Berlin also seeks to “close the loop” within 24 hours with customers who have self-identified and given them feedback, providing follow-up calls and discussions to better understand why they provided the feedback they did.
It’s also important to look at the feedback within the context of how it was given. “Don’t look at the data point in isolation, because that customer did not just see that thing in isolation,” Ponomareff says. “Look at it in terms of the larger customer journey they’re going through. Where did they start and where did they finish, and where does this fit into their larger relationship with us, whether about this one particular issue or question they had with us, or the broader relationship in general.”
Tying it All Together
NPS is good at evaluating the overall customer relationship, but it doesn’t tell distributors how or what they can do to increase their scores, says Ponomareff. This is where the CES can come in. “We see that effort is more actionable,” she says. “I know what I can do to make that a lower-effort experience for you.”
Ponomareff sees these two metrics as being very complimentary, with lowering effort being a key component to increasing a company’s NPS.
“We find that lower effort experiences are highly correlated with [higher] NPS,” she says. “If we reduce customer effort within the customer service function of a distributor, then we would actually see a positive impact in NPS.”
For example, a CEB survey revealed respondents whose effort scores for a company ranked in the bottom quartiles (i.e., exerted higher effort) reflected an average -11 percent NPS score for that company. Customers whose effort scores ranked in the top quartiles for a company (i.e., exerted low effort) had an average 54 percent NPS score for the company.
Both metrics also allow you to dig into specific areas within the company, gaining better insights into specific opportunity areas.
“We like the ability to drill down into the data,” Lagomarsino says about the NPS system. “It’s not a high level score; we will slice-and-dice our information by sales office, by location, we’ll even cut it by sales rep or customer service representative. We can truly drill down to where the pockets of absolute thrill are, and where there are opportunities for improvement.”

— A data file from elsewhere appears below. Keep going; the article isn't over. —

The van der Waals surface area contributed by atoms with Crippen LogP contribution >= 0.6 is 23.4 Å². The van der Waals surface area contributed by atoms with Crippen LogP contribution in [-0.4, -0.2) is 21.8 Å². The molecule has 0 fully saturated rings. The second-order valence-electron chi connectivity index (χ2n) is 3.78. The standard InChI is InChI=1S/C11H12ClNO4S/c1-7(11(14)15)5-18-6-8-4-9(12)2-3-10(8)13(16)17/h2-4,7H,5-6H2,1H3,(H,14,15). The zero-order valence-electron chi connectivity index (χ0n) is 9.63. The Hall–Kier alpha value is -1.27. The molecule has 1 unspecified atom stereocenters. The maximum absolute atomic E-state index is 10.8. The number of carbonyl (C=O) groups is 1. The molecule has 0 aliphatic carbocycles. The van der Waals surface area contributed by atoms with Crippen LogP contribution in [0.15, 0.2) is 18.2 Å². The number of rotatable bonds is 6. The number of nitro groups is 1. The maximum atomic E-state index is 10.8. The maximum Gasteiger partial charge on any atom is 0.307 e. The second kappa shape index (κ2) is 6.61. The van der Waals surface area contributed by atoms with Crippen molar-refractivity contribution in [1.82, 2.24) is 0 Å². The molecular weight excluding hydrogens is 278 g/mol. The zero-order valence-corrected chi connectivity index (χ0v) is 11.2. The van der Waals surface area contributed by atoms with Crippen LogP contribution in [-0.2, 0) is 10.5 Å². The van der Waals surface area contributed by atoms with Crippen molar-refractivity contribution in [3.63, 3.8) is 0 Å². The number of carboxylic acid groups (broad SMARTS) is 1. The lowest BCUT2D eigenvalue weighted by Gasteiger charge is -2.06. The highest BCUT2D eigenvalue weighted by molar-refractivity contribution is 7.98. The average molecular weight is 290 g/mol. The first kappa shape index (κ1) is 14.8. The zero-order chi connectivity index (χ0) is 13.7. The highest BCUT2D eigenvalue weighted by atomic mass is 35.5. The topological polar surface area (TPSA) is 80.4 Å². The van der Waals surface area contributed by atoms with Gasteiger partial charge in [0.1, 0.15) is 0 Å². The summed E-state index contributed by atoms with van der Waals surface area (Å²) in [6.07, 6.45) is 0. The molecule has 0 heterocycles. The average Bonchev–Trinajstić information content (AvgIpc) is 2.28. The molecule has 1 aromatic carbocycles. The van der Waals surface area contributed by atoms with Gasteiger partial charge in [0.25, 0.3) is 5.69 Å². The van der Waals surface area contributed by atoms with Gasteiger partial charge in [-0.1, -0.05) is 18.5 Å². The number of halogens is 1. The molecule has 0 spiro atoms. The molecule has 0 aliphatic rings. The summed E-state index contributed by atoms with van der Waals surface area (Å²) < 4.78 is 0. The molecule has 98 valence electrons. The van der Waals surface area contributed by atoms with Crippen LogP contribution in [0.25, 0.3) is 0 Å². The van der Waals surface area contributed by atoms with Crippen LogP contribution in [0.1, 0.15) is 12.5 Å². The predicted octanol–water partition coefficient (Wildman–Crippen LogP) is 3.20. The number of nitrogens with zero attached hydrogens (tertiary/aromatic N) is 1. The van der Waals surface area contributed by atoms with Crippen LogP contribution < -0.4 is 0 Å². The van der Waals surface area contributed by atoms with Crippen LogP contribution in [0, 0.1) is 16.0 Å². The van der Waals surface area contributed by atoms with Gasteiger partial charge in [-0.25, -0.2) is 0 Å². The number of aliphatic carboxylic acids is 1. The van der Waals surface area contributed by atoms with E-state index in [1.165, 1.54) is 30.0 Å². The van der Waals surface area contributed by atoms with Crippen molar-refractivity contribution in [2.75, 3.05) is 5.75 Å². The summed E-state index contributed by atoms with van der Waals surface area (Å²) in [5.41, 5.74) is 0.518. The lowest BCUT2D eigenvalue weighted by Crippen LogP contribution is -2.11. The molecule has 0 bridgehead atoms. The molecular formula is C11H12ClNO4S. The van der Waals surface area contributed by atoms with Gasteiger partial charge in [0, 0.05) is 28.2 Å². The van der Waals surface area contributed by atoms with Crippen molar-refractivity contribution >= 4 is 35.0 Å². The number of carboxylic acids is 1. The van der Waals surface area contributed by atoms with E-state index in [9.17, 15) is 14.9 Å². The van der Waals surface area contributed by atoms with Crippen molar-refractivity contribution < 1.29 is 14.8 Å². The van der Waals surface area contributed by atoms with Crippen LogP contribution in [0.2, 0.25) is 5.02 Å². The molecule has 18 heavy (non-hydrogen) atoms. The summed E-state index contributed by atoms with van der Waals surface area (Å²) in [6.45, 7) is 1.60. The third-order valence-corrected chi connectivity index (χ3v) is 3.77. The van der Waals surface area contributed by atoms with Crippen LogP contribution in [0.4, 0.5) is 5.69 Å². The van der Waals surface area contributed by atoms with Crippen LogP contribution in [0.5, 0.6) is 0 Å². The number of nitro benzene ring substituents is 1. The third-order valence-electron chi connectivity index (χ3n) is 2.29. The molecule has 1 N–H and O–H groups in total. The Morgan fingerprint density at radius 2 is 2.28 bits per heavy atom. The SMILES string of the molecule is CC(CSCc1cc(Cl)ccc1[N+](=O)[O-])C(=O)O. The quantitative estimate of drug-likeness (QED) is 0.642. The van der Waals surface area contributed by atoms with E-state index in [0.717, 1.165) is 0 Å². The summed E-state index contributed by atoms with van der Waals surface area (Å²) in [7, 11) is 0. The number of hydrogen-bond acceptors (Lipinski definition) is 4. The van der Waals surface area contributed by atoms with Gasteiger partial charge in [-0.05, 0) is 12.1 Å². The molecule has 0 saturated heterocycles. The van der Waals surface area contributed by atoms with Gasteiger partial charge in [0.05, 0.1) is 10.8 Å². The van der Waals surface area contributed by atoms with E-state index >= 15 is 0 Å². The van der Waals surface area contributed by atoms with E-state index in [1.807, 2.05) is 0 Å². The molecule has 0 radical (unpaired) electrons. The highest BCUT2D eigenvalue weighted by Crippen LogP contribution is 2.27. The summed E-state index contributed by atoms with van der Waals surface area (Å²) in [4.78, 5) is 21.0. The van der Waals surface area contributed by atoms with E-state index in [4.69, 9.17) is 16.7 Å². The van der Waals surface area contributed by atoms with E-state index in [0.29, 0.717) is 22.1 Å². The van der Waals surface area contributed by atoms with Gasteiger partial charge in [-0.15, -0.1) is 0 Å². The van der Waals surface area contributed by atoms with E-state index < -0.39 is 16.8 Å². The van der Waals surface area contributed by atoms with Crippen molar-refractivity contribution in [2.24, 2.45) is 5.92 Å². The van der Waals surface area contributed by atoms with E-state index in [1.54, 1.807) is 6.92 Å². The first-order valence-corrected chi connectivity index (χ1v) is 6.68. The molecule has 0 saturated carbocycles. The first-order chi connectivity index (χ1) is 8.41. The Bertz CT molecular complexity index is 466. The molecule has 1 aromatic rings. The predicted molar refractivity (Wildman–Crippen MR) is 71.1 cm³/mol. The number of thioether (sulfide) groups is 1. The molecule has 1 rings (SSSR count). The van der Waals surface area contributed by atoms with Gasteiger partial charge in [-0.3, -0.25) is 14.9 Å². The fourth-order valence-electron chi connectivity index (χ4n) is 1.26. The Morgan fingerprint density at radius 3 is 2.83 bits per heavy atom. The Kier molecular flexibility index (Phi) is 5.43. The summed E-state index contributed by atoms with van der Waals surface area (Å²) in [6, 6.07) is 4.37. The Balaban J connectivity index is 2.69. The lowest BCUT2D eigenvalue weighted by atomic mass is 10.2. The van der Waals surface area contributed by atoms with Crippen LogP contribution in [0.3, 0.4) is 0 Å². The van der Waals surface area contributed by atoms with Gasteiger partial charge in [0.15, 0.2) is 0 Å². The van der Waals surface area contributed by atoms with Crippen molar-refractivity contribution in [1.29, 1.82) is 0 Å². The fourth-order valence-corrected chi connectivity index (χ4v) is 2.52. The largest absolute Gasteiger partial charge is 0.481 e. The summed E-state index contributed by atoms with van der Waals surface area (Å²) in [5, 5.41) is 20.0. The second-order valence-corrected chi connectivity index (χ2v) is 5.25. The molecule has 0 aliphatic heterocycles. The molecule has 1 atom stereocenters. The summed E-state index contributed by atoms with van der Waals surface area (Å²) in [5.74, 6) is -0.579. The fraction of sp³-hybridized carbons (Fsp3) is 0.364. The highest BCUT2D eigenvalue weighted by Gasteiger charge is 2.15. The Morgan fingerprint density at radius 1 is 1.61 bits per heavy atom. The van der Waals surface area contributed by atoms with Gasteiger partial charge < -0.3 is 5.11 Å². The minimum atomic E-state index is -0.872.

According to Michelli, however, the order in which these metrics are prioritized is important. Remove pain points (extra effort) first, and then focus on delight, he says.
“What you’re really trying to get at is, this provider, this vendor, is so integral to my success, that I can’t imagine a world without them and they are perfect for me trying to be successful in this business,” Michelli says. “Once you get into that emotional space in the life of your customer, it’s really hard for them to go elsewhere, because they don’t want to take risks over some pennies on the margin.”
While the metrics are useful snapshots of how well a company is achieving its end goals, they are still only as useful as the people analyzing them, Lagomarsino says. “The metric is just something that validates what we’re doing, it helps us to course-correct and allows us to drill down into things and points a spotlight on things that may need more attention, but it’s the people that are the ultimate spirit behind the thrill culture, and I think that needs to be true no matter what company you’re at.”